The Roman Empire is frequently shown as dominating Italy and the Mediterranean region. Rome, however, also dominated a large portion of Britain for nearly 400 years. The region was known as Britannia.
Caesar takes over Britain
In 55 BC, Julius Caesar launched the first invasion of Britain. He crossed the ocean in command of two Roman legions and arrived in Kent. This initial invasion didn’t go down well. Before the winter, Caesar visited France once more.
Caesar made his way back to Britain a year later, in 54 BC, with a bigger force of five Roman legions. This time, he was far more successful, invading all the way to Britain and even crossing the Thames. After the tribes of Britain consented to pay tribute to Rome, he went in peace.
Romans take control of Britain
About 90 years later, in 43 AD, Emperor Claudius made the decision that he needed to establish himself by conquest of a new nation. He made the decision to slay Britain. Four Roman legions invaded Britain under the command of General Plautius. But taking over Britain wasn’t an easy feat. Rome had to wait almost 30 years to seize control of the island’s south.
Hadrian, the Roman emperor, had a wall constructed through the center of England in 122 AD. Northern and southern Britain now share a protected border thanks to this wall. The wall stretched for 73 kilometres. It was between 10 and 20 feet broad and between 10 and 20 feet tall. At one point, the wall was staffed by more than 10,000 soldiers, according to estimates. The wall acted as a barrier against the northern barbarians and a location for import and export taxes.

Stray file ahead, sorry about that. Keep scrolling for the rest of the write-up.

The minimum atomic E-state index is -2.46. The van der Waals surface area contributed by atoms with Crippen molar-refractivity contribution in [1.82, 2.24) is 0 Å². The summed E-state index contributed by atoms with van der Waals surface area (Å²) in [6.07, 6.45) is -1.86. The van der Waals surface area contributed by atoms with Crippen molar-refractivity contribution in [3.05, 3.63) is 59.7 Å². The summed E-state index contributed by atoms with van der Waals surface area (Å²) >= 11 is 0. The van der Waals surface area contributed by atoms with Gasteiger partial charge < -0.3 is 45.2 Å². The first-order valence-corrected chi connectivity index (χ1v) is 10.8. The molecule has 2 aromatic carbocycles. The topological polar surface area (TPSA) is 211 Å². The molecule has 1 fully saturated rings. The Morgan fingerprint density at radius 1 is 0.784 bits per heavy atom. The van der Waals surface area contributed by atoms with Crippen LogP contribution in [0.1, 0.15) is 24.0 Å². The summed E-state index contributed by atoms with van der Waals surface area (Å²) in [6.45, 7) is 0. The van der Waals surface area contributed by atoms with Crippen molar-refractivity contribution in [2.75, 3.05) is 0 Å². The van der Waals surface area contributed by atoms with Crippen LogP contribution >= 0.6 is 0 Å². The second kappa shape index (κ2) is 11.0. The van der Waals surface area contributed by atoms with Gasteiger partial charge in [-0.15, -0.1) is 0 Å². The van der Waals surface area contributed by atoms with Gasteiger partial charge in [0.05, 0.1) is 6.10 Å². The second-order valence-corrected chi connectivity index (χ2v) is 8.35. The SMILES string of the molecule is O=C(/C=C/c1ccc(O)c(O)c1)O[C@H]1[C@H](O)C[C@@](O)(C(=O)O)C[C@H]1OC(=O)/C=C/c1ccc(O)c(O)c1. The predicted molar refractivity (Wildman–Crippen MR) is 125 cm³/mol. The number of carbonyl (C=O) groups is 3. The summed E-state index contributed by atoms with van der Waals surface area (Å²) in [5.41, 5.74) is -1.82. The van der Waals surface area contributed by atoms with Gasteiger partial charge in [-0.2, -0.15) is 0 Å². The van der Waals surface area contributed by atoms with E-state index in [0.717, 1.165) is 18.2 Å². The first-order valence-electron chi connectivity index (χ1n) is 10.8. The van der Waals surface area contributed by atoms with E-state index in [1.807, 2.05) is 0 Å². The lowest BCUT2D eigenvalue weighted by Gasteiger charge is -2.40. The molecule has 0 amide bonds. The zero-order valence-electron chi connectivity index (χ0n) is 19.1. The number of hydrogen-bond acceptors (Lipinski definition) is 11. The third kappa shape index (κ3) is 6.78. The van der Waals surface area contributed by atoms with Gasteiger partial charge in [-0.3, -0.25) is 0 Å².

Roman rule comes to an end
From 43 AD until 410 AD, the Romans dominated Britain for almost 400 years. They departed from Britain to defend their own Italy from barbarians like the Goths and the Vandals. In the year 476 AD, the Western Roman Empire fell.
Even though the Roman legions left Britain for their homeland of Italy, their cultural influence endures today. Aqueducts, roads, and concrete construction from the Roman era all left a lasting impression on British society. The Julian calendar, Roman laws and government, and many Latin terms are further characteristics of Roman civilization that have persisted in England.
The London City
Around 50 AD, the Romans founded Londinium, a city that would later become London. Since many of the routes the Romans constructed in England passed through Londinium, the city became a significant trading hub.
In Londinium, the Romans constructed a number of significant buildings, including temples, bathhouses, a basilica for gatherings, and a governor’s mansion. They constructed London Wall, a protective wall around the city, circa 200 AD. Around three miles long, 20 feet high, and eight feet broad, the wall.
Roman history in England: Interesting Facts
North of Hadrian’s Wall, the Romans constructed the Antonine Wall, another wall spanning Scotland.
Camulodunum was the first Roman city in Britain. Colchester is the name of the town today.
The Romans founded several of the modern cities of England, including London, York, Northwich, Dover, Bath, and Canterbury.
The Emperor Claudius outlawed druids, who were Celtic priests. The Romans nearly exterminated them.
A insurrection led by the British tribal queen Boudicca in 60 AD entailed burning down much of London.